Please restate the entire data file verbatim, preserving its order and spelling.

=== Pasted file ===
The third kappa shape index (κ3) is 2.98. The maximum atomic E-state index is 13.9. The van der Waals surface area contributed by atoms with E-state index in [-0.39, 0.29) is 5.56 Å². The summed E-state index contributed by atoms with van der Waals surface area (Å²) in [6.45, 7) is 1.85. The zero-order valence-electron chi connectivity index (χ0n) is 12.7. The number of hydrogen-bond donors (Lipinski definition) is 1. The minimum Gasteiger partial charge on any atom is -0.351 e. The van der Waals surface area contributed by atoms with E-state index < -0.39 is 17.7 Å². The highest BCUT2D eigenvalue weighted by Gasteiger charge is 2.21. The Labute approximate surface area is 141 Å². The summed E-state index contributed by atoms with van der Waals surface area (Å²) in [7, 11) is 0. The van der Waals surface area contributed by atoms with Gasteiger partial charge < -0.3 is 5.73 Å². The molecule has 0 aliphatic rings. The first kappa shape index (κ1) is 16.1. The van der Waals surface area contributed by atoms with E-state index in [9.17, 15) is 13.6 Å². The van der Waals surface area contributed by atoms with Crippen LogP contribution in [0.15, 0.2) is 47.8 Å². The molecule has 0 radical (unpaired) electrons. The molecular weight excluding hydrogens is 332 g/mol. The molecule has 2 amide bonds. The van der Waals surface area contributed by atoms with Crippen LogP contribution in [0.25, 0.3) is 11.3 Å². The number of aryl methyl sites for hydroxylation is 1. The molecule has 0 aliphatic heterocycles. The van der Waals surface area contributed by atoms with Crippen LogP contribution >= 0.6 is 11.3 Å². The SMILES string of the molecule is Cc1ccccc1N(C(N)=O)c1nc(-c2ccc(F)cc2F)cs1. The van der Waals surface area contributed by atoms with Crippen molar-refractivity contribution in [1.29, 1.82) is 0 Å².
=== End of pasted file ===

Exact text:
The third kappa shape index (κ3) is 2.98. The maximum atomic E-state index is 13.9. The van der Waals surface area contributed by atoms with E-state index in [-0.39, 0.29) is 5.56 Å². The summed E-state index contributed by atoms with van der Waals surface area (Å²) in [6.45, 7) is 1.85. The zero-order valence-electron chi connectivity index (χ0n) is 12.7. The number of hydrogen-bond donors (Lipinski definition) is 1. The minimum Gasteiger partial charge on any atom is -0.351 e. The van der Waals surface area contributed by atoms with E-state index < -0.39 is 17.7 Å². The highest BCUT2D eigenvalue weighted by Gasteiger charge is 2.21. The Labute approximate surface area is 141 Å². The summed E-state index contributed by atoms with van der Waals surface area (Å²) in [7, 11) is 0. The van der Waals surface area contributed by atoms with Gasteiger partial charge < -0.3 is 5.73 Å². The molecule has 0 aliphatic rings. The first kappa shape index (κ1) is 16.1. The van der Waals surface area contributed by atoms with E-state index in [9.17, 15) is 13.6 Å². The van der Waals surface area contributed by atoms with Crippen LogP contribution in [0.15, 0.2) is 47.8 Å². The molecule has 0 radical (unpaired) electrons. The molecular weight excluding hydrogens is 332 g/mol. The molecule has 2 amide bonds. The van der Waals surface area contributed by atoms with Crippen LogP contribution in [0.25, 0.3) is 11.3 Å². The number of aryl methyl sites for hydroxylation is 1. The molecule has 0 aliphatic heterocycles. The van der Waals surface area contributed by atoms with Crippen LogP contribution >= 0.6 is 11.3 Å². The SMILES string of the molecule is Cc1ccccc1N(C(N)=O)c1nc(-c2ccc(F)cc2F)cs1. The van der Waals surface area contributed by atoms with Crippen molar-refractivity contribution in [1.29, 1.82) is 0 Å².